The Federal Government must therefore, intensify efforts at providing an enabling environment for the non-oil sector of the country's economy to thrive. Recent plans by the Federal Government to establish a fund for agriculture should be intensified. This is because it is when there is an enduring business environment for the agro-allied sector of the economy to do business that the country would produce qualitative and large volumes of GSP products for export.

President Umaru Yar'Adua must, therefore, muster the political will required to revive the non-oil sector of the economy. This political will must include curbing official corruption, improving infrastructure especially electricity and roads, providing the climate for access to soft-interest loans and providing excellent transport systems. President Yar'Adua must immediately address the dilapidated infrastructure in the country because they contribute to the increasing cost of doing business in Nigeria. Many agro-allied industries in Nigeria have folded up because they could not afford the exorbitant cost of running their businesses on generator. It is therefore, not surprising that the World Bank recently rated Nigeria as having one of the least business-friendly environments in the world.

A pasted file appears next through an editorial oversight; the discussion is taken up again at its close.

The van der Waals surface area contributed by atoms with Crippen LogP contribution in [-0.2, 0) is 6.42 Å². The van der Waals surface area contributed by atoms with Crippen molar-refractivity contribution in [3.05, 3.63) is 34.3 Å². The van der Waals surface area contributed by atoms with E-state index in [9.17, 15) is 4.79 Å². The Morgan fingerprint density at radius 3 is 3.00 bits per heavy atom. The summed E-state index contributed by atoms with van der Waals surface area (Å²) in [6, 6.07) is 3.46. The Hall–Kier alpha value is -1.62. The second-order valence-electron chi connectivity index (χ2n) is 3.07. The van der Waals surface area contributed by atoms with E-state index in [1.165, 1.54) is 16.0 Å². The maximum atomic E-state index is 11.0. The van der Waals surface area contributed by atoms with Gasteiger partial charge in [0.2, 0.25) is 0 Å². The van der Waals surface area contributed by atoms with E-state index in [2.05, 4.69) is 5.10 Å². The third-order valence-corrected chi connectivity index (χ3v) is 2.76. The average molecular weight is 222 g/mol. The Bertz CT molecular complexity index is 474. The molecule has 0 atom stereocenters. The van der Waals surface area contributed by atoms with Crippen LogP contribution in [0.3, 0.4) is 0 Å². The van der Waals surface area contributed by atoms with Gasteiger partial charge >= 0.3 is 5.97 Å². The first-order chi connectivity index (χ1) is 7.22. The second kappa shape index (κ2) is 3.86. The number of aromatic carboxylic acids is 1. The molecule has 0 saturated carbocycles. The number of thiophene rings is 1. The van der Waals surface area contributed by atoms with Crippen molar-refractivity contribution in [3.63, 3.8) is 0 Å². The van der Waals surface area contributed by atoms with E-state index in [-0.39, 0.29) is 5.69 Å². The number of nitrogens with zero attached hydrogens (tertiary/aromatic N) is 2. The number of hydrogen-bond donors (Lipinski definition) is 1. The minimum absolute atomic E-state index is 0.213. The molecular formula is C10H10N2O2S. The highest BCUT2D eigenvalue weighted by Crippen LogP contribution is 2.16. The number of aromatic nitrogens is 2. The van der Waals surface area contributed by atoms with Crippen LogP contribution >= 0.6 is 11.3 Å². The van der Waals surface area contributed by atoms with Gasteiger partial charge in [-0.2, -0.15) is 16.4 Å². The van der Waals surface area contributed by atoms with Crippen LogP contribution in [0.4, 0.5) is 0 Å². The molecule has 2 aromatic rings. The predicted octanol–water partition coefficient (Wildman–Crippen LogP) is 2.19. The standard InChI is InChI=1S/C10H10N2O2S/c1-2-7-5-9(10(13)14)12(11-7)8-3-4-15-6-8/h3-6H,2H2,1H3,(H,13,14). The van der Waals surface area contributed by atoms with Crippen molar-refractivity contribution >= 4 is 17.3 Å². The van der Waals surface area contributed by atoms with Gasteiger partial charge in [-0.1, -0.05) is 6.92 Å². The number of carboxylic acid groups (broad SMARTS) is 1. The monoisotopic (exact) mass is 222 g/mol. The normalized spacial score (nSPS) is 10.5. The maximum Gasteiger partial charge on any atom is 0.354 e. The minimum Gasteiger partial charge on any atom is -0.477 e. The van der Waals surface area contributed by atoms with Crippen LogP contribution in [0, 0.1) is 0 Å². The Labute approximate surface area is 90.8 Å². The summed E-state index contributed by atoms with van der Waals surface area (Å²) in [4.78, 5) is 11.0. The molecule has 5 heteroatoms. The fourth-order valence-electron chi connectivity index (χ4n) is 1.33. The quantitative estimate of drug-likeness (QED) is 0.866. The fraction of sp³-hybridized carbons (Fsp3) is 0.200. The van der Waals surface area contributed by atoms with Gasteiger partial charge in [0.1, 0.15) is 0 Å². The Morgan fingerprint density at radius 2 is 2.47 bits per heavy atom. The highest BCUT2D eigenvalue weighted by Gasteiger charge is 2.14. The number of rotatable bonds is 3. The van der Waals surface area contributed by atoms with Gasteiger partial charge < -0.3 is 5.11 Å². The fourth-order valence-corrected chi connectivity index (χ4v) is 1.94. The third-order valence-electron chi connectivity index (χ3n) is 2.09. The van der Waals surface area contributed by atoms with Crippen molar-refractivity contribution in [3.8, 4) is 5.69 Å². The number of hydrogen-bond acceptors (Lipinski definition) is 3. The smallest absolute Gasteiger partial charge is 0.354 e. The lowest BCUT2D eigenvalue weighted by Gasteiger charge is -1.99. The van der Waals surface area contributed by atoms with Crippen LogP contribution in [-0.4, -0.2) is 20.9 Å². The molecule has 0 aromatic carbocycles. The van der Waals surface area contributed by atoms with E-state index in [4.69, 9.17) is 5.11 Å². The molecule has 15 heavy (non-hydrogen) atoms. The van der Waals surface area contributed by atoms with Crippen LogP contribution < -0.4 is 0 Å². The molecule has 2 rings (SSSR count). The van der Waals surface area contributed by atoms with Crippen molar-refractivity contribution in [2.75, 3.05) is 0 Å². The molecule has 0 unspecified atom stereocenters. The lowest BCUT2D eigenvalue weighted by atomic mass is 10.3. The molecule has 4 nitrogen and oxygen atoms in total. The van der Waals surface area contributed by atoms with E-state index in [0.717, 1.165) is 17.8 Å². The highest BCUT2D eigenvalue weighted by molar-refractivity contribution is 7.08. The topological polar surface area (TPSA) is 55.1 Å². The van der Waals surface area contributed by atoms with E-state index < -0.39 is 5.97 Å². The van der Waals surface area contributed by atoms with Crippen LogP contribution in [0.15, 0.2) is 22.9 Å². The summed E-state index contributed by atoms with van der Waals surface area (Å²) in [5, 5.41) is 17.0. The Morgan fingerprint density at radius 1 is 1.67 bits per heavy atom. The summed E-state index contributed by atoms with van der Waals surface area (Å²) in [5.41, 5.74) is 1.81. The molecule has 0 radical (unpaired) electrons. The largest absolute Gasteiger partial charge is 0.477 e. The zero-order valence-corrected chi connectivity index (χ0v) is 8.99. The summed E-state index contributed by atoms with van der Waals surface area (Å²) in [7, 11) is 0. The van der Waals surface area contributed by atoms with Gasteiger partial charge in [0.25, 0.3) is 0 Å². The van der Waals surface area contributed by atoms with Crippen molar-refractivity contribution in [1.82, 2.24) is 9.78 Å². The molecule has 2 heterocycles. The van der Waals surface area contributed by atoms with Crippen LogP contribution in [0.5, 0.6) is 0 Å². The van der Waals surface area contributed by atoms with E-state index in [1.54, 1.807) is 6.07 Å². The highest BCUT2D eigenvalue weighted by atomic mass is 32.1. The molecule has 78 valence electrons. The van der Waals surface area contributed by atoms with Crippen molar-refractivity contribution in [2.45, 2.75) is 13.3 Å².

The Federal Government has intervened to save the nation's textile industry from total collapse through the N70 billion textile industry resuscitation fund, thus making it possible for Nigeria to successfully export the first consignment of garments under Agoa. The start of shipping of made-in-Nigeria apparel to the US under the Agoa Skills Acquisition Centre in Lagos would give Nigerian products more exposure in the international market. It could indeed, provide the opportunity for Nigerian textiles to find their ways into other markets outside the United States. Such a development would mean more foreign exchange earnings for the country which would in the long run rob off positively on the economy.

The unrestricted access to the US market which Agoa offers African countries some kind of relief as only countries or regions with which the US has a Free Trade Agreement have unhindered access to the US market. The Federal Government must do everything possible to ensure that Nigeria reaps the full benefit of the Act before it expires on September 30, 2015.

“ Latest AGOA Trade Data currently available on

Click here to view a sector profile of Nigeria’s bilateral trade with the United States, disaggregated by total exports and imports, AGOA exports and GSP exports.

Other regularly updated trade statistics on include: (click each link to view)

  • AGOA-Beneficiary Countries’ AGOA and GSP Trade Aggregates

  • AGOA Trade by Industry Sector

  • Apparel Trade under AGOA’s Wearing Apparel Provisions

  • Latest Apparel Quotas under AGOA

  • Bilateral Trade Data for all AGOA-eligible countries individually.